8. Pick your indulgences – if it’s holiday time and you’re a foodie like me, holidays can be based around new and exciting eating experiences. However, if you want to avoid upsetting your gut more than you need, I’d suggest considering how much you’re going push your limits. At the start of each day, evaluate your agenda and where you may likely be tempted to indulge in something risky….. for me it’s always something sweet! Limiting yourself may mean sharing foods with someone so you can still enjoy a taste, or it may be that you allow yourself something special one time in the day or every second day to eat outside of your diet boundaries, while sticking within them at the other times of the day. Remember, an irritable bowel can be sensitive to large volumes of food even if they’re low FODMAP! So go easy on portion sizes.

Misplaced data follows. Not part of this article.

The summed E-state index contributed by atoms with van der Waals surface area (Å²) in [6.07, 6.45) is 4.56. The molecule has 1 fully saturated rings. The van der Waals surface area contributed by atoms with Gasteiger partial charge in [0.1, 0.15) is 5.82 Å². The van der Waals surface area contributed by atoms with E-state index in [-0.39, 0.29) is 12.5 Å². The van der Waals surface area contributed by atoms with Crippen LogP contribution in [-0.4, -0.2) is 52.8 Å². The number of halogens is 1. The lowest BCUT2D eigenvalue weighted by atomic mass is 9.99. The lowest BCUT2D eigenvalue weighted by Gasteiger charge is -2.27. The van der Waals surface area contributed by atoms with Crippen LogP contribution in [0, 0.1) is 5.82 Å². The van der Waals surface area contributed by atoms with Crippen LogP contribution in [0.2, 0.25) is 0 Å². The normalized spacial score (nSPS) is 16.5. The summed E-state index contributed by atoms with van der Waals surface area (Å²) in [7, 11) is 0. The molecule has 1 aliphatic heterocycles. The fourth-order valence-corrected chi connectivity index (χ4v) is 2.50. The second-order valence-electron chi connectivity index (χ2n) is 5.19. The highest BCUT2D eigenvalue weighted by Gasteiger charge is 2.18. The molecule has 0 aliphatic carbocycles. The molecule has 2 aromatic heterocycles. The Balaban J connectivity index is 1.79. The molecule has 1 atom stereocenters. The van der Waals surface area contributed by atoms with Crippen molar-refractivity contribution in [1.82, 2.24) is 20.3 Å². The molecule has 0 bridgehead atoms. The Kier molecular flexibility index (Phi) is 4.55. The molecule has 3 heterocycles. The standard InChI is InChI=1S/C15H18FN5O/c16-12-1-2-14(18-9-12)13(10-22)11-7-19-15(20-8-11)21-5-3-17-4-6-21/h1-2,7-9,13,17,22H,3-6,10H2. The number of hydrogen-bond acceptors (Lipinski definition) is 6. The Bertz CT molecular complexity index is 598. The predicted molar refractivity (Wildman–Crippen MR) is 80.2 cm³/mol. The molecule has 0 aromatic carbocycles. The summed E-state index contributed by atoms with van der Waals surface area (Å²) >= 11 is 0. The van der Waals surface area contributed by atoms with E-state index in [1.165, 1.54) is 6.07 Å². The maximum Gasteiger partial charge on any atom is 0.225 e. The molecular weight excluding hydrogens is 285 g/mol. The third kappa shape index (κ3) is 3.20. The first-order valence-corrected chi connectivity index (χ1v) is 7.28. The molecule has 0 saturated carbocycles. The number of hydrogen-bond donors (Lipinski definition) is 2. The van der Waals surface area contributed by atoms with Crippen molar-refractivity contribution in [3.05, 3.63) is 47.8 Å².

9. Practice deep breathing and stress-reducing techniques – getting upset or stressed-out (for any reason but I’m thinking of work-related or if you’re having gut issues) can make IBS worse! Calming your mind and your body may help calm your gut or prevent it getting worse. Take time out to do something calming like reading a book, deep breathing, meditation or getting a massage.

10. Carry water – it may be easy to forget to drink while you’re out sightseeing, but drinking enough fluids will be important especially if you get constipation. Carry a water bottle or two in your backpack and why not add some peppermint tea or Iberogast for soothing throughout the day.

Do you have any tips, recommendations or experiences you'd like to share?



Winter Vegetables - Done The Right Way